Death Filter
  1. The Shape of Goodness

    Blogger Cate remembers her friend: “Something larger and finer than a single human departs when such a person dies:  a grace, a hope, a loveliness. An encouragement in a world that desperately needs encouragement.”

    Death
  2. Writing Through Grief: Five Posts

    For many of us, writing is catharsis: a way to process and release difficult emotions. Few things are as emotional as the loss of a friend, family member, personal hero, or pet so it’s no surprise that we read a lot of posts paying tribute to lost loved ones and trying to make sense of […]

    Death
    Photo by Robert Couse-Baker (CC BY 2.0)
  3. “Stuck in her mouth was a single blade of green grass, her last effort to stave off dehydration, hypothermia, starvation, as if by swallowing that blade she could puke up death itself, like a hairball, and be well again.”

    Animals
  4. “Your parents will . . . find a cemetery, one close by, so your Mom can visit you every day; pick out a nice four by eight foot plot, maybe beside a tree, and buy the only piece of real estate you will ever own.”

    Death
  5. One Phone Call Can Change Everything

    “A lot can change in the course of one phone call.” At Commode to Joy, Jamie Muscato writes about her father’s death, her strong bond with her brother Troy, and the call that changed everything seven years ago.

    Death
  6. The Uneasy Life of a Middle East Skeleton

    “So for those who knew, it must have been very strange that we have dead bones in our closet.” The Caspers are an American expat family in Cairo, Egypt. Jayson Casper tells the story of Max, the skeleton they’ve lived with, and explores a different view of death in Middle East culture.

    Culture
  7. cleaning the house, tending the weeds.

    On the accretion of stuff: “And so, without siblings in whose faces we might see our pasts, and without children who reflect back to us ourselves and our future, we cling to the representational, the inanimate, the stuff to which we attach memory and meaning.”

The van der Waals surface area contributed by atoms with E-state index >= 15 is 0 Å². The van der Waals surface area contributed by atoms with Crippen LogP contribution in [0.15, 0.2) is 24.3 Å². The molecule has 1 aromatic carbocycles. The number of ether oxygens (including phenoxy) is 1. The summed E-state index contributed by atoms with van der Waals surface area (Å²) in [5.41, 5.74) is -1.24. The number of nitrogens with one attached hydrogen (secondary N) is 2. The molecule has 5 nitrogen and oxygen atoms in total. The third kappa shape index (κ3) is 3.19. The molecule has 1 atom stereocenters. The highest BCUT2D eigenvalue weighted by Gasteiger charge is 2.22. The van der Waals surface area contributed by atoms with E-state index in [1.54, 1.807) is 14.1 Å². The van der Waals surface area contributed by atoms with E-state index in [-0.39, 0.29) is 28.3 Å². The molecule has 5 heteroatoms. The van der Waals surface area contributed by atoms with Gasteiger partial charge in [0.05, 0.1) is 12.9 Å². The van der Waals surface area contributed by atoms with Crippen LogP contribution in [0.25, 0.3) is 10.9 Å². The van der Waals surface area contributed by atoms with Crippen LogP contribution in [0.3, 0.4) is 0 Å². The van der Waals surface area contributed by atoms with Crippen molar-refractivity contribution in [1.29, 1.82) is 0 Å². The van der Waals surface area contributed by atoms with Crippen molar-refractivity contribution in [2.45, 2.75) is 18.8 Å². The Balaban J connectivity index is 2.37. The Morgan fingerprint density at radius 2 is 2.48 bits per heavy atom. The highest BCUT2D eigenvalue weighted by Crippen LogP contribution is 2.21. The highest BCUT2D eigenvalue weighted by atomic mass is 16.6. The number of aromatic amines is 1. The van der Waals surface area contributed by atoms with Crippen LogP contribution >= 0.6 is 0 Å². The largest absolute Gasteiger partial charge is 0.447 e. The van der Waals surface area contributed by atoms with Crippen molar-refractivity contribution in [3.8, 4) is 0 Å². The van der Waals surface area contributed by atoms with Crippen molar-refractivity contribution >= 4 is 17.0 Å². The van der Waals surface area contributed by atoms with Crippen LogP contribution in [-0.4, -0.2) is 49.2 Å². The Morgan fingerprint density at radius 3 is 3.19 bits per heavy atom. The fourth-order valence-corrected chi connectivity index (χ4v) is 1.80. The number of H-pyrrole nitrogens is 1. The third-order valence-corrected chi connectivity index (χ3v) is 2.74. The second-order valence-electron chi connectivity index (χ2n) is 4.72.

Death
  8. Goodbye Piper

    Dementia took the mind of Bruce Jenkins’ mother, but it could not erase their shared love of words. “Take a book, and read to her just as she read to you.”

    Books
  9. A Very Awkward Breakup

    “My mind was spinning. Love with a Chance of Drowning was due to publish in three months time but the love itself was drowning.” Torre DeRoche had to promote her memoir at the same time she and her partner had split. At The Fearful Adventurer, she explains what happens.

    Authors
  10. On Birds, Bullets, and Being

    Kris reflects on women, aging, invisibility, and anger, after her 50-year-old neighbor was killed by police. “Otherwise, feel free to roam about the cabin, but the bar is closed. Put on the hideous red hat, proclaim the end to your sexual being, and commence to overeat. Conversely, you could always get a gun.”

    Death
  11. On Grief, Patton Oswalt’s Engagement, and “the Heart’s Expansion”

    In a powerful viral post, Erica Roman — who lost her husband in April 2016 — replies to Patton Oswalt’s online detractors after the comedian (and widower) announced his recent engagement.

    Commentary
  12. On Gifts

    Susan Briscoe on the gift she received the day of her diagnosis: “I have reclaimed that gift of acceptance. Living in a way that is true to me means accepting and fully embracing this experience so that I can do my best to transform it into something positive.”

    Death
  13. “Choose a windy day and stand at any spot out in the country. Then (this part is important) turn your back to the wind. Open the box and toss the ashes into the air. For the first time in my well-planned life, let the wind take me where it may.”

    Death
  14. The Changeling

    Lillian Ann Slugocki reflects on her brother’s death: “I bore witness, and believe me, this is infinitely more difficult because it’s acknowledging that you are helpless, and power greater than you is in control.”

    Death
    Photo by Gina Easley
  15. Motherless

    “I walk around like I have a lightning rod through me. I can’t sit because I feel like I should be doing something. I pace, and I’m short with the kids, and I picture my life without them all and I feel like my lungs will explode.” A fraught, bittersweet journey from foster to adoptive parent.

    Death